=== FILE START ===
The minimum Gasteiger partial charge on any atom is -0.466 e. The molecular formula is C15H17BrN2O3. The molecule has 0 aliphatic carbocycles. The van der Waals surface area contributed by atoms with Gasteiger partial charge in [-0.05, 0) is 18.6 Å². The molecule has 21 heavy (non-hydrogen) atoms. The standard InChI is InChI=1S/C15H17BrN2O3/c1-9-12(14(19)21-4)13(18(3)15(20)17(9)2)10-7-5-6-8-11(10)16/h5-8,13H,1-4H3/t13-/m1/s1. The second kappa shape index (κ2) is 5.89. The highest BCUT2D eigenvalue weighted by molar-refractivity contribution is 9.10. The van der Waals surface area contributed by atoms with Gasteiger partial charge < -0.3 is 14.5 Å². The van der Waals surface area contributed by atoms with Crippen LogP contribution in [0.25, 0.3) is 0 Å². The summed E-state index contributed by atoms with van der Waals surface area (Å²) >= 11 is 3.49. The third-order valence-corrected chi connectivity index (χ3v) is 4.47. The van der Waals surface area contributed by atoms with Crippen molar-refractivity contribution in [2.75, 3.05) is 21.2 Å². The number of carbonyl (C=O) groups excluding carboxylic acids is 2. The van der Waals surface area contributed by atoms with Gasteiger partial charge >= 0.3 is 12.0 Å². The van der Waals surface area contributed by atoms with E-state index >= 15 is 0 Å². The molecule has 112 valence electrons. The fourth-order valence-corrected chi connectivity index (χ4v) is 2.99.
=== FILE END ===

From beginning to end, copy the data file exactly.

The minimum Gasteiger partial charge on any atom is -0.466 e. The molecular formula is C15H17BrN2O3. The molecule has 0 aliphatic carbocycles. The van der Waals surface area contributed by atoms with Gasteiger partial charge in [-0.05, 0) is 18.6 Å². The molecule has 21 heavy (non-hydrogen) atoms. The standard InChI is InChI=1S/C15H17BrN2O3/c1-9-12(14(19)21-4)13(18(3)15(20)17(9)2)10-7-5-6-8-11(10)16/h5-8,13H,1-4H3/t13-/m1/s1. The second kappa shape index (κ2) is 5.89. The highest BCUT2D eigenvalue weighted by molar-refractivity contribution is 9.10. The van der Waals surface area contributed by atoms with Gasteiger partial charge < -0.3 is 14.5 Å². The van der Waals surface area contributed by atoms with Crippen LogP contribution in [0.25, 0.3) is 0 Å². The summed E-state index contributed by atoms with van der Waals surface area (Å²) >= 11 is 3.49. The third-order valence-corrected chi connectivity index (χ3v) is 4.47. The van der Waals surface area contributed by atoms with Crippen molar-refractivity contribution in [2.75, 3.05) is 21.2 Å². The number of carbonyl (C=O) groups excluding carboxylic acids is 2. The van der Waals surface area contributed by atoms with Gasteiger partial charge >= 0.3 is 12.0 Å². The van der Waals surface area contributed by atoms with E-state index >= 15 is 0 Å². The molecule has 112 valence electrons. The fourth-order valence-corrected chi connectivity index (χ4v) is 2.99.